Homemade pasta is your ticket to the ultimate showstopper lasagna.

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Lasagna with Mushroom Ragu and Prosciutto Cotto
Credit: Photo by Victor Protasio / Food Styling by Margaret Dickey / Prop Styling by Christine Keely

There's a lot of love that goes into making homemade lasagna—especially this 24-layered masterpiece from Danielle Glantz, chef and owner of Pastaio Via Corta, a pasta and provisions shop in Gloucester, Massachusetts. There, Glantz makes pasta by the pound, from nests of spaghetti alla chitarra to the sprawling sheets of sfoglia that give this lasagna its structure. While at first glance her lasagna seems like standard fare, there are delicious surprises hiding beneath its cheesy, golden brown surface.


"Growing up, I didn't really like lasagna," says Glantz. "It was always this giant thing with lots of meat and heaping amounts of ricotta." Granted, her reimagined lasagna remains a giant thing, but Glantz curated each ingredient and layered every component with intention to create a Northern Italian version that's decadent and yet lighter than the sum of its parts—a creamy, onion-infused béchamel, a hearty ragù of dried and fresh mushrooms, and salty slices of prosciutto cotto.


"I wanted to make a lasagna that highlighted the best ingredients I could find," Glantz says. For the sfoglia, she uses organically grown, stone-milled flour and eggs from pasture-raised chickens. Other ingredients she imports from small farms and purveyors in Italy (see below). "If you take the time to research and source your food, you will always be rewarded in flavor," Glantz says.


While you're welcome to use store-bought lasagna sheets if shortcuts are more your speed this season, the time spent making this pasta by hand is an investment that will pay delicious dividends. "The pasta sheets are like silk—it's something special to share with the people you care about most," Glantz says. "I suggest spacing out the recipe over a couple days. Make the ragù, then make the béchamel, and the morning of, make the pasta. Trust me—you'll never want to use boxed pasta sheets again."

Make Dough


How to Make Sfoglia (Fresh Egg Pasta)
Credit: Photo by Justin Walker / Food Styling by Ali Ramee / Prop Styling by Christina Daley

On a wooden surface, shape flour into a mound with a well in the center. Beat eggs using a fork, gradually incorporating flour until combined.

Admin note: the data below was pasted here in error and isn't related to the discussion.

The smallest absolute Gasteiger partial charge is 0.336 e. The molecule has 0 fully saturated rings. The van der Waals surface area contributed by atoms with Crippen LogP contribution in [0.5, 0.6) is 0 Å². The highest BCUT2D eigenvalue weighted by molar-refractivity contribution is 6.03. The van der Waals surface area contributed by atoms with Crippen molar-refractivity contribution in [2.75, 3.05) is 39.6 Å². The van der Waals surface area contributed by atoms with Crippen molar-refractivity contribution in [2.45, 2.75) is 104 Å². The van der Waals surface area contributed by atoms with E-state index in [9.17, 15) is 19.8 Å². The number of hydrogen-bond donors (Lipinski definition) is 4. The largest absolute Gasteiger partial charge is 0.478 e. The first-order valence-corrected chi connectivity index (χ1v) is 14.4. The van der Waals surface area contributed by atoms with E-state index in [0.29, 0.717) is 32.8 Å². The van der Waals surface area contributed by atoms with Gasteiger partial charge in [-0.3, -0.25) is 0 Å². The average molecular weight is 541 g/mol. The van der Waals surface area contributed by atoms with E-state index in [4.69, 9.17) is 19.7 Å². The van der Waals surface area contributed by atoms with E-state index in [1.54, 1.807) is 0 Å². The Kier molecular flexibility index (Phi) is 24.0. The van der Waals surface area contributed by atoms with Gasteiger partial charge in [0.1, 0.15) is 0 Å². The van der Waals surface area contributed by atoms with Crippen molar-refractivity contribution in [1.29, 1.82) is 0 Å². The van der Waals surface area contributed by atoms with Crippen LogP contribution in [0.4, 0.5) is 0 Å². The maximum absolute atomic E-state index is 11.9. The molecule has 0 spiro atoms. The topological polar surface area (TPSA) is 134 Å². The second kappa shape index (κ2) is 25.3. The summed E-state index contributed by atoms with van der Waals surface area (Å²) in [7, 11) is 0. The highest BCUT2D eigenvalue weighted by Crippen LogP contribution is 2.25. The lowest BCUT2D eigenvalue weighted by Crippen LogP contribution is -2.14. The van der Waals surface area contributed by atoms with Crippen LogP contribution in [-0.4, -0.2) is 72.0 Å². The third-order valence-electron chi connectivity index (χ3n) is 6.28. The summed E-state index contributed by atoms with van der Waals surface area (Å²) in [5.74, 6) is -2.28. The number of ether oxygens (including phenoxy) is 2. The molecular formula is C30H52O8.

Knead Dough


How to Make Sfoglia (Fresh Egg Pasta)
Credit: Photo by Justin Walker / Food Styling by Ali Ramee / Prop Styling by Christina Daley

Using the palms of your hands, knead dough until flour is absorbed, pushing and pulling until dough is soft and smooth, about 10 minutes.

Roll Dough


How to Make Sfoglia (Fresh Egg Pasta)
Credit: Photo by Justin Walker / Food Styling by Ali Ramee / Prop Styling by Christina Daley

Using a long, straight rolling pin, roll dough away from you, turning dough a quarter turn between rolls, until dough is 15 inches in diameter.

Hang and Roll Dough


How to Make Sfoglia (Fresh Egg Pasta)
Credit: Photo by Justin Walker / Food Styling by Ali Ramee / Prop Styling by Christina Daley

With half of dough hanging off of work surface, roll dough on work surface away from your body to the left, middle, and right.

Turn and Re-roll Dough


How to Make Sfoglia (Fresh Egg Pasta)
Credit: Photo by Justin Walker / Food Styling by Ali Ramee / Prop Styling by Christina Daley

Roll dough loosely onto rolling pin. Rotate dough a quarter turn; unroll and roll again. Repeat until dough forms a 28- x 25-inch rectangle.

Cut Dough


How to Make Sfoglia (Fresh Egg Pasta)
Credit: Photo by Justin Walker / Food Styling by Ali Ramee / Prop Styling by Christina Daley

After dough rests, use a sharp knife to cut dough into 12 (about 14- x 4-inch) sheets. Cover with plastic wrap until ready to use.

Get the Recipe: Lasagna with Mushroom Ragù and Prosciutto Cotto
Lasagna with Mushroom Ragu and Prosciutto Cotto
Credit: Photo by Victor Protasio / Food Styling by Margaret Dickey / Prop Styling by Christine Keely

Preferred Provisions

While this lasagna can be made using items available at any grocery store, Glantz recomends using best-quality ingredients from local and Italian farmers and purveyors. Find these and more at gustiamo.com and other specialty and online retailers.

Prosciutto Cotto


Unlike cured prosciutto, prosciutto cotto is gently cooked. It's more akin to high-quality deli ham.

Maiorca Flour


Grown and stone-ground on the island of Sicily, this heirloom soft wheat flour makes a flavorful substitution for regular 00 flour.

Vacche Rosse Parmigiano-Reggiano


Milk from rare Italian red cattle gives this cheese a higher butterfat ratio than standard Parm.

Trapani Sea Salt


Harvested from the Mediterranean Sea and processed using windmills, this fine sea salt adds a unique salinity to the béchamel.